A vaccine which is able to protect against the most common and deadly form of meningitis – the B strain – has been developed by scientists.
Meningitis B is currently the only strain of the disease for which a vaccine is not available, but following a large-scale patient trial there are now hopes the new development could become available in the spring.
Testing of the new vaccine revealed that just two doses of the vaccine gave effective protection to young children, teenagers and adults against roughly 80 percent of meningitis strains that are found in Europe.
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Novartis is the pharmaceutical manufacturing company behind the 4CMenB vaccine, which will be available privately if it receives a licence for patient use.
The company filed an application for a licence to the European health regulatory body a year ago and are currently awaiting the results.
Although vaccines have been developed which protect against meningitis C, pneumococcal meningitis and the hib strain, the B vaccine has been the hardest to develop because it takes many different forms.
Meningitis B is also one of the most feared strains of the illness, as it can kill in less than four hours and leaves survivors with life changing disabilities.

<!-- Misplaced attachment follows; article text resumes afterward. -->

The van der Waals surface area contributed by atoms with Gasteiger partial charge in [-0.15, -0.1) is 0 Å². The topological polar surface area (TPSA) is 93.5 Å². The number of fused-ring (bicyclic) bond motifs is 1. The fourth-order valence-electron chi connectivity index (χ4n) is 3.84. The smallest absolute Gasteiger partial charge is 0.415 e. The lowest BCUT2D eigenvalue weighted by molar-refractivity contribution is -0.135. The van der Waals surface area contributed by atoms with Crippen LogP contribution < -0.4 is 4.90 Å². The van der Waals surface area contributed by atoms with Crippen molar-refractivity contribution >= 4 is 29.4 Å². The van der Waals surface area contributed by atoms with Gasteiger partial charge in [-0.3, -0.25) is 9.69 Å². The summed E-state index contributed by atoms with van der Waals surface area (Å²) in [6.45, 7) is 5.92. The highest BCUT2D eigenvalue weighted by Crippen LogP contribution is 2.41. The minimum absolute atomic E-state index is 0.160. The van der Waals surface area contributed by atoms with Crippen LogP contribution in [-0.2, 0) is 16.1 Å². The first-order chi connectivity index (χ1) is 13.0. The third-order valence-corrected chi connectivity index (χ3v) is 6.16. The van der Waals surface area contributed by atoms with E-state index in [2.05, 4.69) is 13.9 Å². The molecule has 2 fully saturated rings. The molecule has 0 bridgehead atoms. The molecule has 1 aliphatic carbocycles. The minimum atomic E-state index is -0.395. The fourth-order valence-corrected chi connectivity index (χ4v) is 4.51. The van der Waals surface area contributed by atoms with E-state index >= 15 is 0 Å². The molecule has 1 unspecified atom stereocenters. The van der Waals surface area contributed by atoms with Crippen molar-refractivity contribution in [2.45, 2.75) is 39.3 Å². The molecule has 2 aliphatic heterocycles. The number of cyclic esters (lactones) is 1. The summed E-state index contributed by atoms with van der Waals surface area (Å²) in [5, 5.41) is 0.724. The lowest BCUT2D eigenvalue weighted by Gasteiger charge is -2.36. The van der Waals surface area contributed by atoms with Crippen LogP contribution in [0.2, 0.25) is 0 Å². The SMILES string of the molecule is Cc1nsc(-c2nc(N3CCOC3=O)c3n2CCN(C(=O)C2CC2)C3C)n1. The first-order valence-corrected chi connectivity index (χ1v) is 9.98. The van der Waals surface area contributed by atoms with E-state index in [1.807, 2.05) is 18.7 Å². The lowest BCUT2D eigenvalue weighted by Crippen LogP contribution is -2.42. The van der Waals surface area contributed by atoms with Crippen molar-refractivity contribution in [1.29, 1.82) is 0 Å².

During a study of the 4CMenB vaccine, researchers in Chile gave different doses of the product to over 1,600 teenagers.
They found that two to three shots of the treatment stimulated an immune response in almost 100 percent of teenagers who received the active vaccine rather than the placebo.
Previous research has also suggested the vaccine has similar results in young children and adults.
The research team believe giving people two doses of 4CMenB six months apart from each other will offer the best protection against meningitis B.
The results of the study, which was funded by Novartis, have been published in The Lancet medical journal.
Writing in the publication, the researchers from the University of Chile said: “Following successful implementation of routine childhood vaccination with serogroup C meningococcal conjugate vaccines, serogroup B is now the most serious cause of meningococcal disease in Europe and elsewhere, with a substantial medical burden.
“In the UK, for example, up to 19 percent of laboratory confirmed cases of invasive serogroup B disease between 1999 and 2006 were fatal.”
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